Saturday, May 23, 2015

Another Designer's Pattern

Recently, I read a blog post from another designer about how important it is for us, as designers, to knit other designers' patterns. While I totally agree (it's a great way to learn more about construction, pattern writing, get new ideas, etc.), this is FAR easier said than done. I don't have the luxury of hiring a sample knitter, as badly as I want to, so I knit all of my samples myself. It takes up very nearly all of my (limited, with the job) knitting time. I come across patterns that I love and want to knit all the time, but I just file them away in my "someday" queue, knowing full well that it's actually a "only in my head and never for reals" queue.

Well, I got sick of that. I saw this pattern (Beatitude by Katy Banks) in a Knit Picks catalog last fall and was instantly obsessed with it. Like, leave-the-catalog-open-to-that-page-and-leave-it-lying-around-so-I-could-see-it obsessed. I broke down. I bought the yarn. I carved out some knitting time. I STARTED ANOTHER DESIGNER'S PATTERN. And honestly? I need to always have another designer's pattern on the needles. This sweater is my mental break from whatever else I'm working on- I don't have to do any math, or make sure the charts line up, or anything else I have to do when I'm knitting my own designs- and I love it.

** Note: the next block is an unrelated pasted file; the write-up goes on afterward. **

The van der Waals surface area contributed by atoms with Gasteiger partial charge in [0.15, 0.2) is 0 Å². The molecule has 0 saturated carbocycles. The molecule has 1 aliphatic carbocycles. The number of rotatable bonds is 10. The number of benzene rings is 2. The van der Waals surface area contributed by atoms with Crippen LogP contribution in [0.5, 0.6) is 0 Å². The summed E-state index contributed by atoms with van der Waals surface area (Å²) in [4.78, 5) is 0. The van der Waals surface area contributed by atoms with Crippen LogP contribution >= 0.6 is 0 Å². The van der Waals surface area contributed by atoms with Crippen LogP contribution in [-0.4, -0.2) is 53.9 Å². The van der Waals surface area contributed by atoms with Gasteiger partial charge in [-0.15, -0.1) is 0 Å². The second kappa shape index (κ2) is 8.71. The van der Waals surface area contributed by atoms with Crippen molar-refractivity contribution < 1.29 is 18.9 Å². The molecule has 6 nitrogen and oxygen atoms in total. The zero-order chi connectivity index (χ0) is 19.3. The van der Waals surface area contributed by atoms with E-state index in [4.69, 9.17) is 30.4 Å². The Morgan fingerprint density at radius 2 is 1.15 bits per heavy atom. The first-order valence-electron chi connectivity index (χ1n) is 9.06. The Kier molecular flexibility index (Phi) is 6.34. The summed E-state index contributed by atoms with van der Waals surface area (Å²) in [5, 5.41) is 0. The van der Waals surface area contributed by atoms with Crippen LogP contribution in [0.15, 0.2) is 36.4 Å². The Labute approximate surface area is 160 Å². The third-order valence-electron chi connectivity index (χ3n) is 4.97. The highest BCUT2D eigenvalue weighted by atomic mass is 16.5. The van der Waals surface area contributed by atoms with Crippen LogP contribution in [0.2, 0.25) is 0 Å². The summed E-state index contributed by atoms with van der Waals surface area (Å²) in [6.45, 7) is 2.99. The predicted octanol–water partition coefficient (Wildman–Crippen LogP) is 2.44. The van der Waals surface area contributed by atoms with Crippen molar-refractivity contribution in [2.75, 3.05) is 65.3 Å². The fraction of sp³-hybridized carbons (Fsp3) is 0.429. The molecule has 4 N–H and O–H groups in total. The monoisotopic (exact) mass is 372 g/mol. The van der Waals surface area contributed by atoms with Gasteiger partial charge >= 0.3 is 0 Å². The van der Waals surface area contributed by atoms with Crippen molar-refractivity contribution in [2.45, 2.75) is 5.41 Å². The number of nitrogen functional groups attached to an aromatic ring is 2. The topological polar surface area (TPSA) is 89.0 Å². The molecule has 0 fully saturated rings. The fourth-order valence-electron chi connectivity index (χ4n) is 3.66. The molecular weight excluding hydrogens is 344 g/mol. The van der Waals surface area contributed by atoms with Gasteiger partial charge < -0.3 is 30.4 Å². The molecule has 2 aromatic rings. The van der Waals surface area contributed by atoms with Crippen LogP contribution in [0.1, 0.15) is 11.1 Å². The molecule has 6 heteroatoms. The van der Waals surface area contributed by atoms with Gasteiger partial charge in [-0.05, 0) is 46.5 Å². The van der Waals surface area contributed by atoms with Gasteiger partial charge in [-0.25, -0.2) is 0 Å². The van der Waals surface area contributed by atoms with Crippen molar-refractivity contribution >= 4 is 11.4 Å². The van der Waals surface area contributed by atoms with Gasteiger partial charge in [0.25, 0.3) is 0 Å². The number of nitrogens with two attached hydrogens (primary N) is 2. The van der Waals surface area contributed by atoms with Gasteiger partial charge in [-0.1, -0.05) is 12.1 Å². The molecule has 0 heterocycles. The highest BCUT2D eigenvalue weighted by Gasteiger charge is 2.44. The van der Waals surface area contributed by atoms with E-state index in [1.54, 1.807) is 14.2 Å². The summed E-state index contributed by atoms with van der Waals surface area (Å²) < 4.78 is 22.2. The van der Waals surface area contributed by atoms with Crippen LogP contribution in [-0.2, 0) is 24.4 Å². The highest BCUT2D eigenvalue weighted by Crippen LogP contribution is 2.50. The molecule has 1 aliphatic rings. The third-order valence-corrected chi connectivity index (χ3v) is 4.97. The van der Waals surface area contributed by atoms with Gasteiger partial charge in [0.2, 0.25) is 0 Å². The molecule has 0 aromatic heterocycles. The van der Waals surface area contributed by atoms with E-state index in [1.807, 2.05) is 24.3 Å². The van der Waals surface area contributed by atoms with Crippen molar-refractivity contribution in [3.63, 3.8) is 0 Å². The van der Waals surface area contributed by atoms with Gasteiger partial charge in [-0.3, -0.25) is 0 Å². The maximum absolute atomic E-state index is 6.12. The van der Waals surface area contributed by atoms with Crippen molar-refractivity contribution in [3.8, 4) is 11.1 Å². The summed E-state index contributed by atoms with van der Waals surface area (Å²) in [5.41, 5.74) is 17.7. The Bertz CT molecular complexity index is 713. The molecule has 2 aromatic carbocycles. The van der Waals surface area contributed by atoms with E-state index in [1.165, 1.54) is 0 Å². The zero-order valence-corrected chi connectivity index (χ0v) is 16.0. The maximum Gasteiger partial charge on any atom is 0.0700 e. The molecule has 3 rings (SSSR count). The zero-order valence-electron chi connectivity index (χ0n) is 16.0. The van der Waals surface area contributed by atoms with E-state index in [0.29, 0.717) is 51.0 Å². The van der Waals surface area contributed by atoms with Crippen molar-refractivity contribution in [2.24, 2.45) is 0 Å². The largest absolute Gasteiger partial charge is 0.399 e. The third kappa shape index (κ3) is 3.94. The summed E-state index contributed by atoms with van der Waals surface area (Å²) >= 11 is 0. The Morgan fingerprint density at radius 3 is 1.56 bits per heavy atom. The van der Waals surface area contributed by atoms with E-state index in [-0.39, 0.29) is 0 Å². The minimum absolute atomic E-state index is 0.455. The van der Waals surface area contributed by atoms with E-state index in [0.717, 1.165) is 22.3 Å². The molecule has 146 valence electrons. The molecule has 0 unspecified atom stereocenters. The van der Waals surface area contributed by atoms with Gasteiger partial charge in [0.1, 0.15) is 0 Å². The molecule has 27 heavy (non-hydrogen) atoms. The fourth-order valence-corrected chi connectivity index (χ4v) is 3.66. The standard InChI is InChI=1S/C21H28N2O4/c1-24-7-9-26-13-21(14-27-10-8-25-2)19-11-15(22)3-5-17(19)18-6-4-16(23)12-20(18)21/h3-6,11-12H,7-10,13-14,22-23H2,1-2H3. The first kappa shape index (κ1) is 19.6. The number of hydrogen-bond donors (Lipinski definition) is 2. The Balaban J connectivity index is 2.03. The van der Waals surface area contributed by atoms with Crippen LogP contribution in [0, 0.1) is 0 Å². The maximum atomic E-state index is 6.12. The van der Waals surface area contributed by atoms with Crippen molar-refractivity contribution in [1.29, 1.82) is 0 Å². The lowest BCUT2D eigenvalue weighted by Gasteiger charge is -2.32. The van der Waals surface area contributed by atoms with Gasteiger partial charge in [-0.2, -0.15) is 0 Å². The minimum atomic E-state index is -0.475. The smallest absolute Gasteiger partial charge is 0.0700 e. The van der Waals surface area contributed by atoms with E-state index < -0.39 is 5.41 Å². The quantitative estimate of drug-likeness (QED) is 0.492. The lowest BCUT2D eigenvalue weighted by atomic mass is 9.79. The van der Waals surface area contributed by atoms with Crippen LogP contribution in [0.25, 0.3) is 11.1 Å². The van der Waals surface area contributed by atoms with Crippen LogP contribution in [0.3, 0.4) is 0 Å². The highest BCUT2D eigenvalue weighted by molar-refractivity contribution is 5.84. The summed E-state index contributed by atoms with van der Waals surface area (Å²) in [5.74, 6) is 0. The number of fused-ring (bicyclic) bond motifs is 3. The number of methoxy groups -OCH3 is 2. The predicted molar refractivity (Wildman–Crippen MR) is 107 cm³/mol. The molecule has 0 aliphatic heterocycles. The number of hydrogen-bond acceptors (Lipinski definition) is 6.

It's a top-down yoked cardigan with a steek- this will be my first time steeking, and I admit I'm a bit terrified. I'm at the point now where there are something like 500 stitches in each round, so it's going a bit slow. Also, I don't often get more than 20 or 30 minutes at a time to work on it, so that's probably contributing more to the slow. I think I'm like an inch away from dividing for the sleeves, and honestly, I don't think there's any better feeling than dividing for the sleeves in a top-down sweater. I might truck on today so I can get to that point and rejoice in my knitting prowess. Also I don't have any major designs on the needles, so I can knit on this and not feel guilty! (Who am I kidding, I'll feel guilty anyway. Designer's guilt: it's a disease.)

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